lets face it- in the situations where anyone is applauded as a hero in the media, they almost always deserve the attention- usually because they did something obviously heroic, in front of lots of witnesses. This goes for people in and out of uniform
    See? You are learning something! BTW, this also goes for non-cops, too. How many times have we screeched at the media for portraying a guy defending his home or property as a crazed, wild-eyed vigilante?
    Depends on the situation. Active shooter? No, you go get them. Hostage scenario? Talk.
    No, but it is possibly a safe method to effect an arrest of the same woman.
    Thats funny. I do as well. But whenever someone wants to discuss the situation in any manner other than "Wow, those cops are JBTs!" they're a LE apologist and are insisting that the cops are correct. Do you heed you own advice?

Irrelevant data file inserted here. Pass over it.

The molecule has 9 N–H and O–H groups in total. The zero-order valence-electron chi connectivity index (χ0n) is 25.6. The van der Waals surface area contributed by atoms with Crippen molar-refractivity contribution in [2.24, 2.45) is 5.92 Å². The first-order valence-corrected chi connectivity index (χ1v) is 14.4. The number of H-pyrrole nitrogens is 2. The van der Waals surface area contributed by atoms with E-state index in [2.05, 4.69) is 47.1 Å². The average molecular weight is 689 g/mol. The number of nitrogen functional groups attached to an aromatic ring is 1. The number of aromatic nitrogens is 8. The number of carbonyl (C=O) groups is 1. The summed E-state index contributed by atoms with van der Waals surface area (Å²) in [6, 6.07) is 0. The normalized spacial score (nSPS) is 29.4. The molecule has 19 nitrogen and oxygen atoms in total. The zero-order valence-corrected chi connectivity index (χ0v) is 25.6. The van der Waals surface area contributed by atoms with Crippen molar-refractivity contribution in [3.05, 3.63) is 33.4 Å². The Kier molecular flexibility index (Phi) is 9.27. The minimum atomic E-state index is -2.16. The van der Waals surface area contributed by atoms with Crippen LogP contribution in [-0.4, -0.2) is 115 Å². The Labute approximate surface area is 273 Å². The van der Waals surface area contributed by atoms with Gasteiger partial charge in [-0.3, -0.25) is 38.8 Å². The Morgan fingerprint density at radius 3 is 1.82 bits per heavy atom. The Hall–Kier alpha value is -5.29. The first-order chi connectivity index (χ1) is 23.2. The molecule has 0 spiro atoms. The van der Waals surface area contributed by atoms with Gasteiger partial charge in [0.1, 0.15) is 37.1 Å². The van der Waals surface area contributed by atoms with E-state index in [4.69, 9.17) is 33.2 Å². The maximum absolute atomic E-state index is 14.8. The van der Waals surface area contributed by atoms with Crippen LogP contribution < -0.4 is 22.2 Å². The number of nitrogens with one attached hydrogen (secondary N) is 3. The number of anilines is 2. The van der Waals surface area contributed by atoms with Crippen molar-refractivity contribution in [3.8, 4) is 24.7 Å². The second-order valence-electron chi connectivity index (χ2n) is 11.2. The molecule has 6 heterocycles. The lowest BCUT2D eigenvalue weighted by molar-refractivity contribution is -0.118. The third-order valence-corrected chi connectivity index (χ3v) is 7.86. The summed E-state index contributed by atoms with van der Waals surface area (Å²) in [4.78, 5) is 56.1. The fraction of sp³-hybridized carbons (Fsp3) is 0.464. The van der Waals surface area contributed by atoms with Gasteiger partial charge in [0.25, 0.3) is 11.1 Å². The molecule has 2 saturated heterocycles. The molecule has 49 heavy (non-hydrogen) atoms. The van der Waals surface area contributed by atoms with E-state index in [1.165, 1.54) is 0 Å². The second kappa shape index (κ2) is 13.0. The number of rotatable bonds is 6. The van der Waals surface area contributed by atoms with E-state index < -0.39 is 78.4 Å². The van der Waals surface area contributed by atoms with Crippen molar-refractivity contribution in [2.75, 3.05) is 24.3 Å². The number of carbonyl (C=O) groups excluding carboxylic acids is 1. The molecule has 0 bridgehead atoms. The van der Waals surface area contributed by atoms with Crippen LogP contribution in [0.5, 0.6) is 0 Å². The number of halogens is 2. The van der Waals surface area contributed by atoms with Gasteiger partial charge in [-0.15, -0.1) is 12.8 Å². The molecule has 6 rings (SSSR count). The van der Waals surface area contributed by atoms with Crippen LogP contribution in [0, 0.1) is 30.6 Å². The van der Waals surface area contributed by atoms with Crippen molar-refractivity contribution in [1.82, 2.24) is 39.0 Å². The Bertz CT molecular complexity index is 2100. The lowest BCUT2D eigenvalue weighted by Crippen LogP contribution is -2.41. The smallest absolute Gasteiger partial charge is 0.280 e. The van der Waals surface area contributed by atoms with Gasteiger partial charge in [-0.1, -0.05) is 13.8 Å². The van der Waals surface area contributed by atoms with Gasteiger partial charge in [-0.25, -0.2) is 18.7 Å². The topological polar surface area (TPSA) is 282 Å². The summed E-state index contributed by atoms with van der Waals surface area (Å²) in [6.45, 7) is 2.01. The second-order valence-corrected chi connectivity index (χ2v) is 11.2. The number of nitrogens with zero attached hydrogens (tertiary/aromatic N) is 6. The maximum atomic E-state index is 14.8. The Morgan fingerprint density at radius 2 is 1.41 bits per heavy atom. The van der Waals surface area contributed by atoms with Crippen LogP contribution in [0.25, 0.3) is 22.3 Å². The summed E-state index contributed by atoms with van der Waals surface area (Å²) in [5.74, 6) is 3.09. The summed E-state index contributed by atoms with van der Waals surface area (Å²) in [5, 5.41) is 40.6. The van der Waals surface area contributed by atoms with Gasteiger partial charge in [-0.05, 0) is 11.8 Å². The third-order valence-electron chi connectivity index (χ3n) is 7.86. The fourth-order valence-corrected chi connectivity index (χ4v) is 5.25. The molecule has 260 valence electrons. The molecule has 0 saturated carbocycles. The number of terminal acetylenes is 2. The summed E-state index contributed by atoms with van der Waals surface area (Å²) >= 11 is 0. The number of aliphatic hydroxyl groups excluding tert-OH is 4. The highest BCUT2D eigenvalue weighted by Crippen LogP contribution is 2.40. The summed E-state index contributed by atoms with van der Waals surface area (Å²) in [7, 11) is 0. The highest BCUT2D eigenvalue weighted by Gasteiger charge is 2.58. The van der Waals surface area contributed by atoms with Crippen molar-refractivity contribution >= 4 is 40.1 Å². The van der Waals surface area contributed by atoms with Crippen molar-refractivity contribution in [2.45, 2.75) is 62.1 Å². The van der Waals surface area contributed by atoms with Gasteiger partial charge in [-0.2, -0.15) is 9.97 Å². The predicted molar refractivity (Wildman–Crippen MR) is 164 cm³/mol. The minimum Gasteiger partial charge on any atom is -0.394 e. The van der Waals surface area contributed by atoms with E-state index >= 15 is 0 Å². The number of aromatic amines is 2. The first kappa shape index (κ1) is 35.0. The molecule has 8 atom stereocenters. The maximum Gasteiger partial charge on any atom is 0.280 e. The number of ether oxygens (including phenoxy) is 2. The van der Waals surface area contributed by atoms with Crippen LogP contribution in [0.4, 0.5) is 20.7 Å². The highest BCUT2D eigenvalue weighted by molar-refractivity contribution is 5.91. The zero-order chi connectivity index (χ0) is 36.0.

Guess who makes them.
    Nice. Would I like the police to be correct in every instance? Of course I would. Not only does it make me feel good about my profession, but it also means that people are doing the right thing and things are working the way they should. However, are the police right in every instance? Of course not. All I'm ever trying to say is that you usually cannot sift out the right from the wrong in a preliminary news report.

    If you were to go back and do follow-ups on most of the 'terrible' LE stories that get posted here, I'm confident that in most of them the cops could be found to have acted correctly. Certainly not all, but most. However, you almost never hear about the outcomes of investigations and lawsuits where the cops did the right thing. Why? The media does not want to hear it. Its not news. Now, a 14 million dollar verdict against a city because some boneheaded cop decided to break the rules? Thats news.